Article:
Never give up, even if hot technologies are winning.  I can imagine a killer story angle that links storage, AI and analytics – and no doubt you already have.  So go out and pitch that story!

Dig In: Sean Captain – Media Sharktank is a chance to clear many waters

And remember that the business media still prize any company that is disrupting major markets, picking up market share, and winning business at the expense of entrenched vendors.  The storage industry, for example, is an industry ripe for disruption.  That’s their stock in trade, and it’s not going to change anytime soon.

Good things come to those who persist
It’s common knowledge that proactively generating feature business coverage can take six months or more to secure, start to finish.  Even the first interaction – the icebreaker meeting — doesn’t come easy.  Today, business reporters and editors simply can’t take the time for a meet-and-greet, when they have a quota of feature pieces to write each week, in addition to breaking news.  They want the whole story, in a nutshell — they want disruption, they want validation, and they want proof as in customers.

Let’s face it, in the thinning ranks of business reporters, few are industry specialists.  They still need education, they need assurance that they’re getting the straight story, they want to connect with visionaries, and they want to talk to customers. Often industry research and reports your company has backed, or played a role in, can come in handy. Then, if it all feels right, the business reporter may even ask for an exclusive.

OK, no surprises so far, right?  What’s new is that an indirect approach to coverage is sometimes the set-up piece that may grease the skids for feature coverage at a later date. A simple Google search can reveal that some start-ups or up-and-comers are first getting coverage in contributed content submitted by a hired-gun writer – typically an industry insider (such as a former industry analyst) whose role is to demonstrate how the company is an innovator and is set to change an industry.  Business publications trust industry insiders because they been vetted for their knowledge and can demonstrate a successful track record of credible articles.

Although you are, undoubtedly, the best person to tell your story, you won’t have near the impact that a third-party expert will have with influential business press.

As a recap, follow this advice for securing business press coverage:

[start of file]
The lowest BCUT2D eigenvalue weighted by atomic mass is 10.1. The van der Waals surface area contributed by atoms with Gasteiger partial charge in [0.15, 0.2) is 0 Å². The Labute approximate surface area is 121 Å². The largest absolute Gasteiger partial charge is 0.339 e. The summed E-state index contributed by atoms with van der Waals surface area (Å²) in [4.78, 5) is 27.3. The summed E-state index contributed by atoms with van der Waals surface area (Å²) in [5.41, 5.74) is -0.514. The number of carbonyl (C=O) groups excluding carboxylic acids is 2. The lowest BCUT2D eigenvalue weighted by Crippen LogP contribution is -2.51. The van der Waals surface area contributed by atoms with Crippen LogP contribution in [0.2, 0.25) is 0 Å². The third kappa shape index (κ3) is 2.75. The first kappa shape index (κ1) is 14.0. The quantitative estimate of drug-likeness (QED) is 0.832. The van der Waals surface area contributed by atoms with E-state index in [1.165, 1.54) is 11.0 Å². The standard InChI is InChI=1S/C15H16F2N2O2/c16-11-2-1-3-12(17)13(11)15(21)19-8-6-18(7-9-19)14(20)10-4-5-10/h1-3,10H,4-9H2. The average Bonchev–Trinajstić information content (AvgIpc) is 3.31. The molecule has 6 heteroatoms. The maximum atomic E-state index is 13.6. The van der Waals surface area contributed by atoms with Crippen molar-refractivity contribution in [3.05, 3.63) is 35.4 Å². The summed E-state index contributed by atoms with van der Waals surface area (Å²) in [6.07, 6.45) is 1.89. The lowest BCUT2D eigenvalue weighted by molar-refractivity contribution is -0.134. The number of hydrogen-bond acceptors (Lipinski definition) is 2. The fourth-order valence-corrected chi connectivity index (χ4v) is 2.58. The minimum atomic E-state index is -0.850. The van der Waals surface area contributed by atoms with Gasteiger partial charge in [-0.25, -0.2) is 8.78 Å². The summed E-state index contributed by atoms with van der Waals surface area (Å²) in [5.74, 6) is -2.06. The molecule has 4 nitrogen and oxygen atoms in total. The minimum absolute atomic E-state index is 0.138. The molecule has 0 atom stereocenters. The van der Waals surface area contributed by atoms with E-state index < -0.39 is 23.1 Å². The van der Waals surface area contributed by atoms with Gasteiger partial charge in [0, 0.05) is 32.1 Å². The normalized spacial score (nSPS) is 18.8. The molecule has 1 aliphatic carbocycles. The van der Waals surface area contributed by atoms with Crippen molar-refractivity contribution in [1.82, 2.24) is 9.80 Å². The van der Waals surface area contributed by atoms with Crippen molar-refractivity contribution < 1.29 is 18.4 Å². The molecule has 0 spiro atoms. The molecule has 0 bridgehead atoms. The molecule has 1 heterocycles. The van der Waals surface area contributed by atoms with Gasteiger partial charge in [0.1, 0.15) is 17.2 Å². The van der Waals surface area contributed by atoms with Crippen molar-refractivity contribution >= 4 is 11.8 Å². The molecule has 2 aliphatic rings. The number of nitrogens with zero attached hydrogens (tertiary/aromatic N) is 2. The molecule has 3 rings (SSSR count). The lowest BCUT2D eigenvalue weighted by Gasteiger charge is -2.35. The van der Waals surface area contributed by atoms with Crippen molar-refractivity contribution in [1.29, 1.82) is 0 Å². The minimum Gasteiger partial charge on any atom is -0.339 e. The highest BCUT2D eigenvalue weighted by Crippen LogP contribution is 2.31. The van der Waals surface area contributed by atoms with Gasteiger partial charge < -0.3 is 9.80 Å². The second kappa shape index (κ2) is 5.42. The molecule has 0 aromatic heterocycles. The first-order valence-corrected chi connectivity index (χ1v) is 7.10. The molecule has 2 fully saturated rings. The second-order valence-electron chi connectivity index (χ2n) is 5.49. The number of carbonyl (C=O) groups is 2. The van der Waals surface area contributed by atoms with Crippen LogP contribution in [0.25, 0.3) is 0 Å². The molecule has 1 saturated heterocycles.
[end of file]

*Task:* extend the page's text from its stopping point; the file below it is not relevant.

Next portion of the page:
1. Look well beyond the potential of a company, and ensure you have facts and anecdotes about the real business impact your company is having.
  2. Don’t despair because you aren’t on the “cool kids” list – there are plenty of older industries that experience exciting disruptions – you’ll just have to dig deeper.
  3. Your entree into the business press may not be the traditional way – that is, sitting for a story with a well-known reporter. It may be the clever alternate route of working with a technical industry expert that serves as a bridge for you into the business press.

If you’d like to know more, please consider joining 10Fold at SharkTank – this year it will be on October 25th at the Palace Hotel in San Francisco, take a look at whom you could be pitching live and in-person at Media SharkTank.

By Gary Good 

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Think Business Press is Mission Impossible?

Commentators and pundits in the media like to point out that times have changed, and that the way to a splashy business feature for your client is not the same today as, say, 3-5 years ago.  To some extent, that’s true, but it’s also beside the point.  There may be a few new rules to observe, and they may complicate your life, but when has that not been true?  So let’s forget all that and focus on the here and now.

Let me share a few observations from my experience with our account teams in scoring coverage in Forbes, The Wall Street Journal, WIRED, and other top outlets: such as this Forbes feature on software-testing firm Tricentis, or this WIRED feature on networking technology firm Barefoot Networks.

Tell a story.  One of the top network industry editors recently told a client of mine that “At the end of the day, I’m just a storyteller.”  In fact, the best business and trade editors and reporters are just that!  Those are the folks who either:
NO FOLD ICON 15x15  Take your pitch, envision the storyline behind it and write that story